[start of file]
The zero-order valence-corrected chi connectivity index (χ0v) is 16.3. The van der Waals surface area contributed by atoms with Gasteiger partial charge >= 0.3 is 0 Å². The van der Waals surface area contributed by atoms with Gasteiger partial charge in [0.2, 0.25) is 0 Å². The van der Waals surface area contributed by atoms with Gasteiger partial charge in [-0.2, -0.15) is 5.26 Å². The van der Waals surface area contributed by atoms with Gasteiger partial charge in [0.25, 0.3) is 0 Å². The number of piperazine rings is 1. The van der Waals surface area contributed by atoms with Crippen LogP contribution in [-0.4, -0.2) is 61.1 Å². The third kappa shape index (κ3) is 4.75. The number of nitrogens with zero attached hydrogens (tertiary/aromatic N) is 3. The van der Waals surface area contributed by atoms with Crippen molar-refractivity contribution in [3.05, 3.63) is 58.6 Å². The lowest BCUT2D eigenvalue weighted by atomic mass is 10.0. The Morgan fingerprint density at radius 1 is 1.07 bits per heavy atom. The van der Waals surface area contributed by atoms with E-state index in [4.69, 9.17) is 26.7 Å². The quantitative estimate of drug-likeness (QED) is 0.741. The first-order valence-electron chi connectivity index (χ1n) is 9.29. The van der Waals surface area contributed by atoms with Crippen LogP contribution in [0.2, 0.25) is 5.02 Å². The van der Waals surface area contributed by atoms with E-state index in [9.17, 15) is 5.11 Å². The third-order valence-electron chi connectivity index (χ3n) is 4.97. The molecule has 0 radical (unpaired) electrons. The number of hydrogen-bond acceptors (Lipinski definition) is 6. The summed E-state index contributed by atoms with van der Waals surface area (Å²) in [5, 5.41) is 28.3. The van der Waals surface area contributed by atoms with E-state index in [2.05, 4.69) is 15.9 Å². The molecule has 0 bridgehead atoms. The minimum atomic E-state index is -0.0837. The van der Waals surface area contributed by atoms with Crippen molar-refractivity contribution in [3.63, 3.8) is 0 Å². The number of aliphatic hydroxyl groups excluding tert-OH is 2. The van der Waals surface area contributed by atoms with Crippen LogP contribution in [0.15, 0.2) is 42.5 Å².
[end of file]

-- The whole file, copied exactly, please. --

The zero-order valence-corrected chi connectivity index (χ0v) is 16.3. The van der Waals surface area contributed by atoms with Gasteiger partial charge >= 0.3 is 0 Å². The van der Waals surface area contributed by atoms with Gasteiger partial charge in [0.2, 0.25) is 0 Å². The van der Waals surface area contributed by atoms with Gasteiger partial charge in [-0.2, -0.15) is 5.26 Å². The van der Waals surface area contributed by atoms with Gasteiger partial charge in [0.25, 0.3) is 0 Å². The number of piperazine rings is 1. The van der Waals surface area contributed by atoms with Crippen LogP contribution in [-0.4, -0.2) is 61.1 Å². The third kappa shape index (κ3) is 4.75. The number of nitrogens with zero attached hydrogens (tertiary/aromatic N) is 3. The van der Waals surface area contributed by atoms with Crippen molar-refractivity contribution in [3.05, 3.63) is 58.6 Å². The lowest BCUT2D eigenvalue weighted by atomic mass is 10.0. The Morgan fingerprint density at radius 1 is 1.07 bits per heavy atom. The van der Waals surface area contributed by atoms with E-state index in [4.69, 9.17) is 26.7 Å². The quantitative estimate of drug-likeness (QED) is 0.741. The first-order valence-electron chi connectivity index (χ1n) is 9.29. The van der Waals surface area contributed by atoms with Crippen LogP contribution in [0.2, 0.25) is 5.02 Å². The van der Waals surface area contributed by atoms with E-state index in [9.17, 15) is 5.11 Å². The third-order valence-electron chi connectivity index (χ3n) is 4.97. The molecule has 0 radical (unpaired) electrons. The number of hydrogen-bond acceptors (Lipinski definition) is 6. The summed E-state index contributed by atoms with van der Waals surface area (Å²) in [5, 5.41) is 28.3. The van der Waals surface area contributed by atoms with E-state index in [2.05, 4.69) is 15.9 Å². The molecule has 0 bridgehead atoms. The minimum atomic E-state index is -0.0837. The van der Waals surface area contributed by atoms with Crippen molar-refractivity contribution in [3.63, 3.8) is 0 Å². The number of aliphatic hydroxyl groups excluding tert-OH is 2. The van der Waals surface area contributed by atoms with Crippen LogP contribution in [0.15, 0.2) is 42.5 Å².